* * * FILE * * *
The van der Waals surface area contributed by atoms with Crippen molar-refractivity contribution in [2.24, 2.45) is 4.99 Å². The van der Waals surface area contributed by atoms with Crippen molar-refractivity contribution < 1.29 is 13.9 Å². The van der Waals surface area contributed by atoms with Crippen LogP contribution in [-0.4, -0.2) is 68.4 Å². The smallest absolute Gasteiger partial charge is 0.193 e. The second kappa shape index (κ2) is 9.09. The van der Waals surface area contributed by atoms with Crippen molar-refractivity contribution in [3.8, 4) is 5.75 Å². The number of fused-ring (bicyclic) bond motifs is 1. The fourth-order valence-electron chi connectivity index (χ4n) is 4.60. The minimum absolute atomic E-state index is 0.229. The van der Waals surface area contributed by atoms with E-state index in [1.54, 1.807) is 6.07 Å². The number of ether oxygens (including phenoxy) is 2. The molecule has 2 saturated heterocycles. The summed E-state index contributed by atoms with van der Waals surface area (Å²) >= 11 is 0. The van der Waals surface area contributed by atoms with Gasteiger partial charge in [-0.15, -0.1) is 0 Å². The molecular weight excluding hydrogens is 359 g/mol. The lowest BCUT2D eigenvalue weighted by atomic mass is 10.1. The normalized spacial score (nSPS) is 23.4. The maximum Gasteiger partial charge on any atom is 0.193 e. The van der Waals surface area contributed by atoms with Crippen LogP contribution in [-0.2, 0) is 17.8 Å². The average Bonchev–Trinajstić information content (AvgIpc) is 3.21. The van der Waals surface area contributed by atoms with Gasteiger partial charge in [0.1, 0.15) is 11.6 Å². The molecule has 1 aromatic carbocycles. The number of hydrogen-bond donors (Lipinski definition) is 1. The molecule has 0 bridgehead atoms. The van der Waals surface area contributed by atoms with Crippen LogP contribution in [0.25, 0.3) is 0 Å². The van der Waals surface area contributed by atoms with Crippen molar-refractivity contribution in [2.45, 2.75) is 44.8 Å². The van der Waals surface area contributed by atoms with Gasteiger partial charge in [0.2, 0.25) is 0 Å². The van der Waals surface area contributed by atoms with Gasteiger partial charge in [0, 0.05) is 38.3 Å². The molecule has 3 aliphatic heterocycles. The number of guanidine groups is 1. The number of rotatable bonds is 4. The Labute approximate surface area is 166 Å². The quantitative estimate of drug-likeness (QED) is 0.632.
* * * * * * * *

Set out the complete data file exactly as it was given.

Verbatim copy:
The van der Waals surface area contributed by atoms with Crippen molar-refractivity contribution in [2.24, 2.45) is 4.99 Å². The van der Waals surface area contributed by atoms with Crippen molar-refractivity contribution < 1.29 is 13.9 Å². The van der Waals surface area contributed by atoms with Crippen LogP contribution in [-0.4, -0.2) is 68.4 Å². The smallest absolute Gasteiger partial charge is 0.193 e. The second kappa shape index (κ2) is 9.09. The van der Waals surface area contributed by atoms with Crippen molar-refractivity contribution in [3.8, 4) is 5.75 Å². The number of fused-ring (bicyclic) bond motifs is 1. The fourth-order valence-electron chi connectivity index (χ4n) is 4.60. The minimum absolute atomic E-state index is 0.229. The van der Waals surface area contributed by atoms with E-state index in [1.54, 1.807) is 6.07 Å². The number of ether oxygens (including phenoxy) is 2. The molecule has 2 saturated heterocycles. The summed E-state index contributed by atoms with van der Waals surface area (Å²) >= 11 is 0. The van der Waals surface area contributed by atoms with Gasteiger partial charge in [-0.15, -0.1) is 0 Å². The molecular weight excluding hydrogens is 359 g/mol. The lowest BCUT2D eigenvalue weighted by atomic mass is 10.1. The normalized spacial score (nSPS) is 23.4. The maximum Gasteiger partial charge on any atom is 0.193 e. The van der Waals surface area contributed by atoms with Crippen LogP contribution in [-0.2, 0) is 17.8 Å². The average Bonchev–Trinajstić information content (AvgIpc) is 3.21. The van der Waals surface area contributed by atoms with Gasteiger partial charge in [0.1, 0.15) is 11.6 Å². The molecule has 1 aromatic carbocycles. The number of hydrogen-bond donors (Lipinski definition) is 1. The molecule has 0 bridgehead atoms. The van der Waals surface area contributed by atoms with Crippen LogP contribution in [0.25, 0.3) is 0 Å². The van der Waals surface area contributed by atoms with Crippen molar-refractivity contribution in [2.45, 2.75) is 44.8 Å². The van der Waals surface area contributed by atoms with Gasteiger partial charge in [0.2, 0.25) is 0 Å². The van der Waals surface area contributed by atoms with Gasteiger partial charge in [0, 0.05) is 38.3 Å². The molecule has 3 aliphatic heterocycles. The number of guanidine groups is 1. The number of rotatable bonds is 4. The Labute approximate surface area is 166 Å². The quantitative estimate of drug-likeness (QED) is 0.632.